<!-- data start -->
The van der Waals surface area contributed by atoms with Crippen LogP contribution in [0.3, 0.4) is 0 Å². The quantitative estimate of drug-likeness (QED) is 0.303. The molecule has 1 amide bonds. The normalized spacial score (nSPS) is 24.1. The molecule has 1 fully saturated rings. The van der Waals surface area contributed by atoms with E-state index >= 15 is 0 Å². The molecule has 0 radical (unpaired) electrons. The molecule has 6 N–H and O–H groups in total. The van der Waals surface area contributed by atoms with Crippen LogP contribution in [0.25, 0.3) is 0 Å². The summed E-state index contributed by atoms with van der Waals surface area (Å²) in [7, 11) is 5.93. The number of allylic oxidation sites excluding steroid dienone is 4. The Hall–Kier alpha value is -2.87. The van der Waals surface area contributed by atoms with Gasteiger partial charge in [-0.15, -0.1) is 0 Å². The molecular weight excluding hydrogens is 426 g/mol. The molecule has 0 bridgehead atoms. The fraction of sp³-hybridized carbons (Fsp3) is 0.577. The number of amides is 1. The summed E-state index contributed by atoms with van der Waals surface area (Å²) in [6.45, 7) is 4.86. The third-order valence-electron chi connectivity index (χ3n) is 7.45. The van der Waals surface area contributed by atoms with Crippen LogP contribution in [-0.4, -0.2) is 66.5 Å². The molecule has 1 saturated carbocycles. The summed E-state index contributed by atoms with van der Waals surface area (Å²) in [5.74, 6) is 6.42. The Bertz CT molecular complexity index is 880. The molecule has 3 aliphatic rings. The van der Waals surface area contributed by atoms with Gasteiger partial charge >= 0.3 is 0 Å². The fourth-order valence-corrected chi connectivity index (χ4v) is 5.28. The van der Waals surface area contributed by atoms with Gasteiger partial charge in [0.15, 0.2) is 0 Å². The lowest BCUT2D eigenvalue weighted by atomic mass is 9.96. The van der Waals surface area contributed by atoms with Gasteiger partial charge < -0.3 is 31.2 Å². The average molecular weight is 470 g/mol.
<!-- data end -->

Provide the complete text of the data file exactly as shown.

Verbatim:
The van der Waals surface area contributed by atoms with Crippen LogP contribution in [0.3, 0.4) is 0 Å². The quantitative estimate of drug-likeness (QED) is 0.303. The molecule has 1 amide bonds. The normalized spacial score (nSPS) is 24.1. The molecule has 1 fully saturated rings. The van der Waals surface area contributed by atoms with E-state index >= 15 is 0 Å². The molecule has 0 radical (unpaired) electrons. The molecule has 6 N–H and O–H groups in total. The van der Waals surface area contributed by atoms with Crippen LogP contribution in [0.25, 0.3) is 0 Å². The summed E-state index contributed by atoms with van der Waals surface area (Å²) in [7, 11) is 5.93. The number of allylic oxidation sites excluding steroid dienone is 4. The Hall–Kier alpha value is -2.87. The van der Waals surface area contributed by atoms with Gasteiger partial charge in [-0.15, -0.1) is 0 Å². The molecular weight excluding hydrogens is 426 g/mol. The molecule has 0 bridgehead atoms. The fraction of sp³-hybridized carbons (Fsp3) is 0.577. The number of amides is 1. The summed E-state index contributed by atoms with van der Waals surface area (Å²) in [6.45, 7) is 4.86. The third-order valence-electron chi connectivity index (χ3n) is 7.45. The van der Waals surface area contributed by atoms with Crippen LogP contribution in [-0.4, -0.2) is 66.5 Å². The molecule has 1 saturated carbocycles. The summed E-state index contributed by atoms with van der Waals surface area (Å²) in [5.74, 6) is 6.42. The Bertz CT molecular complexity index is 880. The molecule has 3 aliphatic rings. The van der Waals surface area contributed by atoms with Gasteiger partial charge >= 0.3 is 0 Å². The fourth-order valence-corrected chi connectivity index (χ4v) is 5.28. The van der Waals surface area contributed by atoms with Gasteiger partial charge in [0.15, 0.2) is 0 Å². The lowest BCUT2D eigenvalue weighted by atomic mass is 9.96. The van der Waals surface area contributed by atoms with Gasteiger partial charge < -0.3 is 31.2 Å². The average molecular weight is 470 g/mol.